Album Review: Waxeater // Extra Medium
From the land of Blooming, Indiana, but now in the bourbon-drenched stretch of Louisville, Kentucky, Waxeater is an American assault on the senses. Releasing music for over a decade, Rob Montage (vocals and guitars), Elliot Turton (bass) and Aaron Sortman (drums) brew their own form of punk rock meets grunge meets, well, whatever makes your ears bleed…in a good way. Earning a reputation for high-powered performances and humorous, tongue-in-cheek vocals has gained the group a cult-like status among their followers. The latest addition to Waxeater’s repertoire is the twelve-track album Extra Medium.
The follow-up to their no-holds-barred album Baltimore Record, Extra Medium is 30 minutes of explosive punk-rock rage and anguish. Recorded with Ohio label Phratry Records, established in 2004, Extra Medium is a sophisticated album showcasing Waxeater’s boundary-breaking sound. Due to the Covid-19 pandemic, the album release was pushed back from March to September – the fact is, it’s here now for everyone to enjoy.
“Their successful interplay on Extra Medium shows that with time comes wisdom, but why the hell would anyone waste a good time thinking?… This is good time music with an extreme fringe or purpose. The underlying goal of “think a little but prioritise the fun” detonates the speakers.” – Waxeater Extra Medium press release.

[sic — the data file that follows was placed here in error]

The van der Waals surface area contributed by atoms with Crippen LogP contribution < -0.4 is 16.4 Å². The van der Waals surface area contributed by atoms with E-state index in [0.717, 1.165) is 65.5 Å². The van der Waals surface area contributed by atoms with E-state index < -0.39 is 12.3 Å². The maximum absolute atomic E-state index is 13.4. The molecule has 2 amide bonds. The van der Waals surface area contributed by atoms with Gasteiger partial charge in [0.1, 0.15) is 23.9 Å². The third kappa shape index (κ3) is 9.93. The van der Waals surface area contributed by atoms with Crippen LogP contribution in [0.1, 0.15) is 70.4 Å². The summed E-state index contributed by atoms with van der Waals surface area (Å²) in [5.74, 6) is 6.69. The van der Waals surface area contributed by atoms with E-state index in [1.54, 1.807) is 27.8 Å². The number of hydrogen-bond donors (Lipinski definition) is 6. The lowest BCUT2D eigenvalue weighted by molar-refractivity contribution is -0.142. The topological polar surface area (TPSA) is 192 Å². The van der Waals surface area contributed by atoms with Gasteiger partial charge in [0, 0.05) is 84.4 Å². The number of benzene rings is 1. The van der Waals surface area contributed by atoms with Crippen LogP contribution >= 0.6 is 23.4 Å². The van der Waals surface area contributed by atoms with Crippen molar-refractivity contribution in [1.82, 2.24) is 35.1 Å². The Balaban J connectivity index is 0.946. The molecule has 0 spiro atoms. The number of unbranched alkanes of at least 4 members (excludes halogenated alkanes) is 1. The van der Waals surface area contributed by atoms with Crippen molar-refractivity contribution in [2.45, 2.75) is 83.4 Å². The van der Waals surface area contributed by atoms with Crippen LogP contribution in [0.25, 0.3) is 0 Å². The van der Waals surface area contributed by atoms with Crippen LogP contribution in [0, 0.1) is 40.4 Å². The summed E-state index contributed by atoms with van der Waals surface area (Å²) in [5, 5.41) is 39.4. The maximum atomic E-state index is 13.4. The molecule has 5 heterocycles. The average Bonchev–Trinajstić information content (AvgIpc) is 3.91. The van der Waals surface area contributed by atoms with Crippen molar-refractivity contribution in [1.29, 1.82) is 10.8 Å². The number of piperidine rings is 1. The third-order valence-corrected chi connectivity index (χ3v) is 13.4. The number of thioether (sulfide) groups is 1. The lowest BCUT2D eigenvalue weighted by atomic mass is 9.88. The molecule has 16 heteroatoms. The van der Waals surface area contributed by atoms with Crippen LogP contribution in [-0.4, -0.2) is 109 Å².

Beginning with the explosive track ‘We Get It’, Waxeater introduces you to their ferocious, ear-bleeding sound. Starting with steady instrumentation, which soon explode into just under four minutes of pounding drums, heavy guitars and forceful vocals, the group lay the groundwork for their angsty take on sociopolitical situations and the affect on modern life.
Without letting up for a single second, Waxeater showcases their lively sound raising emotions to breaking point until the track ‘Recent Regrets’. Bringing things down, but still pushing their agenda, the track adopts a slower, steadier hard rock style. The calmer, if you can call Waxeater calm, continues with the hard rock-influenced track ‘God Loves A Tryer’ incorporating clarity of concept in the moving lyricism.
While you may consider the album to follow a smoother approach, the immediate crescendo to ‘Give/Earn’ is an explosive reminder of their energetic sound. What I find particularly appealing about this sexualised track is the use of female vocals – softer, but as aggressive as Rob’s yelps and yowls. Ending with the blistering ‘(no) Doubt (about it)’, Waxeater leave you quivering from head to toe astounded with your Extra Medium experience.
After 12 swirling tracks, Extra Medium demonstrates Waxeater’s innovativeness and versatility fusing different styles, but placing their unique stamp on the punk-rock album. Reaching into your soul, tossing you about a few times and spewing forth in a torrent of aggressive awesomeness, Extra Medium is a punch in the face with a tequila shooter.